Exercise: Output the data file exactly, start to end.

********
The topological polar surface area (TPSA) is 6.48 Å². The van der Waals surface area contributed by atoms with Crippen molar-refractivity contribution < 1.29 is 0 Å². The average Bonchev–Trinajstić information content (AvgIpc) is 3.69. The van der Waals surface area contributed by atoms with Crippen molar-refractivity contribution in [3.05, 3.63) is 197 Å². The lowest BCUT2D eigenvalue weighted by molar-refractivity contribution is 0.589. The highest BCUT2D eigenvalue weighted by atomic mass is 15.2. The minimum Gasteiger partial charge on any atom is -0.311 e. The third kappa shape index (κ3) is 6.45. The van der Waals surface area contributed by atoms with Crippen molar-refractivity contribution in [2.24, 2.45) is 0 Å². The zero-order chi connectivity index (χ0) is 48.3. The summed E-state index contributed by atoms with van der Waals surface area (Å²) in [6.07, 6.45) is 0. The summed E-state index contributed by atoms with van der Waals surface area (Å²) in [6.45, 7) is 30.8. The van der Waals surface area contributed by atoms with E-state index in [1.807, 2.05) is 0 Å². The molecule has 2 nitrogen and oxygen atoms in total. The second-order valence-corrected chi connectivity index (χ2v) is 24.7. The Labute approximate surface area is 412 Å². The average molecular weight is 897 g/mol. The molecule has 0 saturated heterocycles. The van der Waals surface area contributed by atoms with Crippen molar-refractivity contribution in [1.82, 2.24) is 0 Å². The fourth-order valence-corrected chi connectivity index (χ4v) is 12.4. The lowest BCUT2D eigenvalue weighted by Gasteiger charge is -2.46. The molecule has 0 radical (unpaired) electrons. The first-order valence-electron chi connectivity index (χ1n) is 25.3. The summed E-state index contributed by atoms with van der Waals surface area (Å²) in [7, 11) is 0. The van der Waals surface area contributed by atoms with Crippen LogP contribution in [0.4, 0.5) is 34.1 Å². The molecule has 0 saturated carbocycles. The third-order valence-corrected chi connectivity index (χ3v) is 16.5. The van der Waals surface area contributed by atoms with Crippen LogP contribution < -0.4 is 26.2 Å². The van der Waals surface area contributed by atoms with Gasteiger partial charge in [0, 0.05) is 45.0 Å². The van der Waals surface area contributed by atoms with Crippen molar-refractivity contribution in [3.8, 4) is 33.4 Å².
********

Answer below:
The topological polar surface area (TPSA) is 6.48 Å². The van der Waals surface area contributed by atoms with Crippen molar-refractivity contribution < 1.29 is 0 Å². The average Bonchev–Trinajstić information content (AvgIpc) is 3.69. The van der Waals surface area contributed by atoms with Crippen molar-refractivity contribution in [3.05, 3.63) is 197 Å². The lowest BCUT2D eigenvalue weighted by molar-refractivity contribution is 0.589. The highest BCUT2D eigenvalue weighted by atomic mass is 15.2. The minimum Gasteiger partial charge on any atom is -0.311 e. The third kappa shape index (κ3) is 6.45. The van der Waals surface area contributed by atoms with Crippen molar-refractivity contribution in [2.24, 2.45) is 0 Å². The zero-order chi connectivity index (χ0) is 48.3. The summed E-state index contributed by atoms with van der Waals surface area (Å²) in [6.07, 6.45) is 0. The summed E-state index contributed by atoms with van der Waals surface area (Å²) in [6.45, 7) is 30.8. The van der Waals surface area contributed by atoms with E-state index in [1.807, 2.05) is 0 Å². The molecule has 2 nitrogen and oxygen atoms in total. The second-order valence-corrected chi connectivity index (χ2v) is 24.7. The Labute approximate surface area is 412 Å². The average molecular weight is 897 g/mol. The molecule has 0 saturated heterocycles. The van der Waals surface area contributed by atoms with Crippen molar-refractivity contribution in [1.82, 2.24) is 0 Å². The fourth-order valence-corrected chi connectivity index (χ4v) is 12.4. The lowest BCUT2D eigenvalue weighted by Gasteiger charge is -2.46. The molecule has 0 radical (unpaired) electrons. The first-order valence-electron chi connectivity index (χ1n) is 25.3. The summed E-state index contributed by atoms with van der Waals surface area (Å²) in [7, 11) is 0. The van der Waals surface area contributed by atoms with Crippen LogP contribution in [0.4, 0.5) is 34.1 Å². The molecule has 0 saturated carbocycles. The third-order valence-corrected chi connectivity index (χ3v) is 16.5. The van der Waals surface area contributed by atoms with Crippen LogP contribution < -0.4 is 26.2 Å². The van der Waals surface area contributed by atoms with Gasteiger partial charge in [0, 0.05) is 45.0 Å². The van der Waals surface area contributed by atoms with Crippen molar-refractivity contribution in [3.8, 4) is 33.4 Å².